“We need to be pretty good at everything, but obviously the strength of our football team at this moment would be – I would say – our running game,” Gruden said. “We have to continue to work on that and work on handing that ball off and being good at something, really good at something and I think we are pretty good in the running game.”

With Alfred Morris and Roy Helu Jr. pretty much locked in as the No. 1 and 2 running backs for the Redskins entering the season opener Sept. 7 vs. the Houston Texans, the Redskins have four other running backs who will get their chance to shine Thursday vs. the Buccaneers: veteran Evan Royster, second-year player Chris Thompson and rookies Lache Seastrunk and Silas Redd.

Each player brings their own flavor and talents to the position, and while all four have displayed the ability this preseason to do something with the ball in their hands, any roster decisions, Gruden said, will likely come down to which one or two guys provide the most value in pass protection. The Redskins need running backs that will put their facemask into a rushing linebacker’s chest when everything is on the line on 3rd and 8.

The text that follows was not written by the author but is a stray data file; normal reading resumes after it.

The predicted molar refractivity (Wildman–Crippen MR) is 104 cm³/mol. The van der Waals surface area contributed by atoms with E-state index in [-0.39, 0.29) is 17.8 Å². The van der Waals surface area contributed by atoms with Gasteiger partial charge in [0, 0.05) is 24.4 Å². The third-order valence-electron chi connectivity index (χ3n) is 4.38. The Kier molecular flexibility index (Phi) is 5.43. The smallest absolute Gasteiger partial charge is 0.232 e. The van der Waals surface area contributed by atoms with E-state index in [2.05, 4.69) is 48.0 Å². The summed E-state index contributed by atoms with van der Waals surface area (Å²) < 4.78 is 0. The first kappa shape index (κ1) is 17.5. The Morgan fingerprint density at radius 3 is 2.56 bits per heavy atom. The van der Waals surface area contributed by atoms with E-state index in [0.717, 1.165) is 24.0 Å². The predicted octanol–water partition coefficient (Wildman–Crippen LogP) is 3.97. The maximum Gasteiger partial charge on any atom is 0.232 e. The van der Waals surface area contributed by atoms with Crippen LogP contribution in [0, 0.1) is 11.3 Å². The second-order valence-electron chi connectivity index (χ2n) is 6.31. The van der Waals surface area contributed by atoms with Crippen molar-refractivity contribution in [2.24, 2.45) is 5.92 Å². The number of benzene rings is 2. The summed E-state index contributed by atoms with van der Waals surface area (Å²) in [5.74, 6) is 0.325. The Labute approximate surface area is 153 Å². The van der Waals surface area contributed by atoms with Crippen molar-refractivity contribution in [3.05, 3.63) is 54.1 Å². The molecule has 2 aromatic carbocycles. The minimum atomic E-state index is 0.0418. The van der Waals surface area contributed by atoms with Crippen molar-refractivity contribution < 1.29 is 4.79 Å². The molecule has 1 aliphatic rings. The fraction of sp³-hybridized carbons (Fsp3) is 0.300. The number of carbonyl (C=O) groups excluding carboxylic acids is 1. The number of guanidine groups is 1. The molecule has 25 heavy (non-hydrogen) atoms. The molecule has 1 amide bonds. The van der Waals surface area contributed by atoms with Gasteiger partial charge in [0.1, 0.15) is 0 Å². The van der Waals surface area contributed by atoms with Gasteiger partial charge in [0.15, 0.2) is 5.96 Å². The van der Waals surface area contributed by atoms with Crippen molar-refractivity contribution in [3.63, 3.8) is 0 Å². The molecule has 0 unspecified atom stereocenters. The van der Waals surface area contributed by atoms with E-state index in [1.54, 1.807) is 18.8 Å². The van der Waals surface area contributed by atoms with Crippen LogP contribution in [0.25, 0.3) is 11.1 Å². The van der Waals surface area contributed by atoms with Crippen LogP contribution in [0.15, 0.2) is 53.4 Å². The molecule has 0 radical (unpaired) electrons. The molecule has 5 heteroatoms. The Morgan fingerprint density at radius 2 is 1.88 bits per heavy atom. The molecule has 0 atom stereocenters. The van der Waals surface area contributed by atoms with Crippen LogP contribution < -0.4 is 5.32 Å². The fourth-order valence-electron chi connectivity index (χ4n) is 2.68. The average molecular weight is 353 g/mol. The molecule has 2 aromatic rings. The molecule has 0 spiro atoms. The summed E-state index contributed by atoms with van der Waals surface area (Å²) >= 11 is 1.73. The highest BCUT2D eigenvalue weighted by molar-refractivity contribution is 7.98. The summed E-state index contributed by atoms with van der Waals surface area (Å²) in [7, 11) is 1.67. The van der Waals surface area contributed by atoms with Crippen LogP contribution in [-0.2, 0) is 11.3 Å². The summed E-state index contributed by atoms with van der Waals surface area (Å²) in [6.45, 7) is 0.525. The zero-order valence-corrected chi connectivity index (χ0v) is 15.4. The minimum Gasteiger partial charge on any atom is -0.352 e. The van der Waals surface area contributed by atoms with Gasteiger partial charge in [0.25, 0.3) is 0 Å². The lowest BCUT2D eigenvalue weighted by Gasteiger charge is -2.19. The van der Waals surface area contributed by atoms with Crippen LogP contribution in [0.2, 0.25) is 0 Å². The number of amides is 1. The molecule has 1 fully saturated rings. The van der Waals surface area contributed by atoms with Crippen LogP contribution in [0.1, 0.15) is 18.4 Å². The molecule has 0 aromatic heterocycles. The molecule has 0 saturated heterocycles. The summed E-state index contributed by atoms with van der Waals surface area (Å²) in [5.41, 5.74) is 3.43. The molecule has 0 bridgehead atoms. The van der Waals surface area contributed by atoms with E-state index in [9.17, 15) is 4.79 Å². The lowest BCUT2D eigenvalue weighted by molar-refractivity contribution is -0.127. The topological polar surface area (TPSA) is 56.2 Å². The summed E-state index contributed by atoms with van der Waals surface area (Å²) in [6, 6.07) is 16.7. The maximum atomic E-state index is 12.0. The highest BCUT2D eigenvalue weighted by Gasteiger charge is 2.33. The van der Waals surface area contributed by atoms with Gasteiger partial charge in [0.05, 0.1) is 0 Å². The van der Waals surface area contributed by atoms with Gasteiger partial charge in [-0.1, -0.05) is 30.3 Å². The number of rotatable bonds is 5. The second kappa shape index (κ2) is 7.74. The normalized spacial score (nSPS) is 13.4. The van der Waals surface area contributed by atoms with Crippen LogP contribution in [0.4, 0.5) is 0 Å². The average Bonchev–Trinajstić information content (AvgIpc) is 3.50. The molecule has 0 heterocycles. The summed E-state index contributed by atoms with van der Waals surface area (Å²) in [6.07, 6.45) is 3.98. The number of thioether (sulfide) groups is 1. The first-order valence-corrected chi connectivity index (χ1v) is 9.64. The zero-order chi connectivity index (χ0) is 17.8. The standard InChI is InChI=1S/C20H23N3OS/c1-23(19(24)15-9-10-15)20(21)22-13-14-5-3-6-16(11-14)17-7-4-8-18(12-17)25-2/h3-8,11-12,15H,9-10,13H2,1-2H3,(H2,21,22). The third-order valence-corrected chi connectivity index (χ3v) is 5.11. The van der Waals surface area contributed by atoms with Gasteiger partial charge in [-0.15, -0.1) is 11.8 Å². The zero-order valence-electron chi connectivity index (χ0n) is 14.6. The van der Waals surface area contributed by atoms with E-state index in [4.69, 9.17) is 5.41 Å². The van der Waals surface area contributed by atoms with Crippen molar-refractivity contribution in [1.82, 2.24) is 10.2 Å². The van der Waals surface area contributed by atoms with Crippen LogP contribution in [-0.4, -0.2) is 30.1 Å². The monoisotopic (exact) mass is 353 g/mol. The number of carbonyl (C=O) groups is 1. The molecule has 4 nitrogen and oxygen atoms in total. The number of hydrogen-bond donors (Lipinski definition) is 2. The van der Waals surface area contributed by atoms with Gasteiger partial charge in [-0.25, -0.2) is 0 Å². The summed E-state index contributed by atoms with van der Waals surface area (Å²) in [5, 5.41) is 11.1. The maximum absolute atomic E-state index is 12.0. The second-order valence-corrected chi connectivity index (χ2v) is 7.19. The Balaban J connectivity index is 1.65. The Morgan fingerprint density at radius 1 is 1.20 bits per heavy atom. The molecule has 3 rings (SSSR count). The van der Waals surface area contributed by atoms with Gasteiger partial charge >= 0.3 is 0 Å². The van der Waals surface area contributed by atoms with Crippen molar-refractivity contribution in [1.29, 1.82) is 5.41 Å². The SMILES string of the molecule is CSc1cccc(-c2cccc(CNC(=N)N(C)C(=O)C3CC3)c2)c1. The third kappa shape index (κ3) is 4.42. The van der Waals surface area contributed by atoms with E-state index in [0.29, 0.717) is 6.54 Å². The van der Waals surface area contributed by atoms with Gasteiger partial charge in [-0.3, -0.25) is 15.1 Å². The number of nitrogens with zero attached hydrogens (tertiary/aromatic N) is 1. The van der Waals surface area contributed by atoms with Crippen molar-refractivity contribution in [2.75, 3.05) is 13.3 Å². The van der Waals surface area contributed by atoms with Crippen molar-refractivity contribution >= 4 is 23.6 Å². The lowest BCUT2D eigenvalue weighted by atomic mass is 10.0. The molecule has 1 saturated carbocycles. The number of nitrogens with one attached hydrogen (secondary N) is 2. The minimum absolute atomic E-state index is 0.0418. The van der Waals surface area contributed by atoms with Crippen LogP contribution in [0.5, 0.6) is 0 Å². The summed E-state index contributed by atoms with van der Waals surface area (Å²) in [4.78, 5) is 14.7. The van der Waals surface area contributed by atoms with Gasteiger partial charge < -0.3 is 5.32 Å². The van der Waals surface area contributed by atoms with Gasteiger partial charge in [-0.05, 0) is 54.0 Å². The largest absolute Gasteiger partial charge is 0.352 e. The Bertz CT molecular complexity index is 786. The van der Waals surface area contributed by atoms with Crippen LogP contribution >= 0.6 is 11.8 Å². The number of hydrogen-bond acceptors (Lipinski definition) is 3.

That being said, expect a lot of handoffs, as well, in Thursday’s game. The yards aren’t expected to come easy, however. The Buccaneers this preseason rank first in the NFL in rushing yards allowed per game at 75.3. Yes, it’s just the preseason, but that low number can be attributed to the backup players who will be playing the entire game Thursday just as much as it can be to the starters who will be wearing street clothes on the sidelines. It should be fun to watch which Redskins running back(s) step up their game and become the leader in the clubhouse for that No. 3 job.

WILL SOME STARTERS PLAY?